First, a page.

The Buffalo Bills rushing attack, nominally with Devin Singletary leading the way, was not great. On the flip side, it wasn’t terrible either. At 4.2 yards per rush, the Bills were 0.2 yards below the league average of 4.4 (which also happened to be Singletary’s regular season average). That ranked 21st in the league, but if you roll with my rule of four that’s squarely average. They were 18th in attempts, 20th in yards, and 16th in touchdowns. This could be added to my Zack Moss analysis too, but the bottom line is that Buffalo doesn’t need to make drastic changes to their running game to be successful. With that in mind...
For both running backs the Bills love having them slip out as a safety valve, often starting in the middle and turning so they can shadow Josh Allen. Devin Singletary does well sticking with Allen when he gets in trouble. This can lead to easy chunks, though usually on the small side. As you can see here, by monitoring Allen, Singletary can’t see who is closing in on him from behind. He turns to try to pivot for more yards, but...
Not to undersell the role of an effective running back, but so much hinges on blocking. The miss by Brian Winters on his block turns his shoulder into Dawson Knox, which slows him down and creates an obstacle for Singletary. Knox still gets a piece of 42, but it’s Singletary’s cut that avoids the tackle. I could go on, but the main point remains. The blocking was not the primary reason this gained a decent chunk of yards. Singletary navigates chaos and finds a little room.
A lot of the same principles apply in the passing game. How the play is set up and how the blocking went have a big impact on the final result. With a little space, Singletary can create missed tackles.
Some more of the same, with Singletary effectively cutting and creating some yards. What I like about this play is that he trusts Tyler Kroft to be moving forward and slips behind him. Singletary doesn’t shy away from the narrow lanes and is willing to trust his teammates.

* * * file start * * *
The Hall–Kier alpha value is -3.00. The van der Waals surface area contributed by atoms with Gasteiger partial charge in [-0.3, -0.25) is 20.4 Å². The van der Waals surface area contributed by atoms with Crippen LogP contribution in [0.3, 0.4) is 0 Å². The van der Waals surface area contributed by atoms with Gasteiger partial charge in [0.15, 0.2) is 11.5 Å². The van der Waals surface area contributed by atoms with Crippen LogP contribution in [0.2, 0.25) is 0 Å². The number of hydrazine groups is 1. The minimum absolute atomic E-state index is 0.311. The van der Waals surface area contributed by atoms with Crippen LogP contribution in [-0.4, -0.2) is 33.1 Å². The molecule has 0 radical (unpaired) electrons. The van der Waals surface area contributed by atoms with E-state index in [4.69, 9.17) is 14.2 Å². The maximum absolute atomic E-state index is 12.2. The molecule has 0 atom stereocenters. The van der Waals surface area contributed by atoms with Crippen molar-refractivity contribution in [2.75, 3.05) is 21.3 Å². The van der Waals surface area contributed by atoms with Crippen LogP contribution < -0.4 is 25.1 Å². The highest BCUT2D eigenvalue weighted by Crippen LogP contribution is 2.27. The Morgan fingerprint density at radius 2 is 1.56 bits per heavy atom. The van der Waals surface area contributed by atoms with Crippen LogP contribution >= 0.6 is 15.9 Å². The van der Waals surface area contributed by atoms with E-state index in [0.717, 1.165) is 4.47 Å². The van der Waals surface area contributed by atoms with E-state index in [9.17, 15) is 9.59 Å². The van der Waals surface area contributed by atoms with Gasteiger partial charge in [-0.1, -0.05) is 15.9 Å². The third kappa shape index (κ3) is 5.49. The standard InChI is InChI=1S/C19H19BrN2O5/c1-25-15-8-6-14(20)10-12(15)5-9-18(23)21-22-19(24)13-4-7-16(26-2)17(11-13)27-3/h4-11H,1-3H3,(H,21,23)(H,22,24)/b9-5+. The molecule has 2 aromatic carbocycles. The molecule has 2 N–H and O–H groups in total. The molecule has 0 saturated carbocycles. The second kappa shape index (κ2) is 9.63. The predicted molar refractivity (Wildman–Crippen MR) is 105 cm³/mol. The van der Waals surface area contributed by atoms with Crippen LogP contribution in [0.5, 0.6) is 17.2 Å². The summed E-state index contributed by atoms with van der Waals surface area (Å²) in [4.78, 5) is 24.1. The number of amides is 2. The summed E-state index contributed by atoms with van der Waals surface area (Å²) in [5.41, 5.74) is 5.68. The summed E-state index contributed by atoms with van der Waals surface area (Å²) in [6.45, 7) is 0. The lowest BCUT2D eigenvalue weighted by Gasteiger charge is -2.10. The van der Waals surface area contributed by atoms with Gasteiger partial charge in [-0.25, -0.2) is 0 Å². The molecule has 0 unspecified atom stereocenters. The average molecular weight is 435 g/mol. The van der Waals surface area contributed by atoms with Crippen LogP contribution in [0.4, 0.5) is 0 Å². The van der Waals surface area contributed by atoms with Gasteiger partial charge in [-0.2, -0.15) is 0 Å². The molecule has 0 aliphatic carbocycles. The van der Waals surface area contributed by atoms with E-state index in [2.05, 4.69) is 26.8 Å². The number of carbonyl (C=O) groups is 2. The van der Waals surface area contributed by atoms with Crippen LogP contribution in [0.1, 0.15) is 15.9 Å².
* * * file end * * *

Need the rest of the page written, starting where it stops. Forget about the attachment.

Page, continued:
Trust can be a double-edged sword though. One thing I believe I’m seeing on a routine basis is that Devin Singletary goes with a play design’s “Plan A” to a fault. I could be wrong here as I don’t have access to the play call but on this play and many others that weren’t super successful it appears he gets locked into a path or area of the field and doesn’t see better routes. On this one in particular you see his initial path heading to the edge where he has a fantastic angle to follow his blockers. He cuts in and does less well.
This seems similar to some of those above but when I’m suggesting flaws with a runner’s vision or decision making skills, I look to see what their actual vision is like. This contact from the side become remarkable as Singletary never seems to turn his head to see the hit. He reacts about as well as you could ask using what appears to be only his peripheral vision. That suggests a lot of positive things for his actual sight and reaction times.
Finally, pass blocking. Based on the weight difference, Singletary does well. He’s a willing enough blocker too, but his size is a problem. There’s no way to have this conversation without a comparison so let’s just compare. Zack Moss is about 20 lbs heavier than Singletary. I do see Moss as the better blocker, and the Bills seem to agree as my thoughts after watching both players is that they ask Moss to do it quite a bit more often.
Could the Bills find a better running back? Probably. Could they also tweak what they’re doing to make things more effective for Devin Singletary? Oh yes. I do wonder about what Singletary is asked to do, specifically if he’s given the liberty to freestyle a bit. If he is allowed that freedom then I wonder about his decision making on some plays.
Still though, I like his actual field vision and agility. Despite a perfectly average yards-per-carry rate, I came away feeling like that stat would be worse if Singletary didn’t have those positive traits.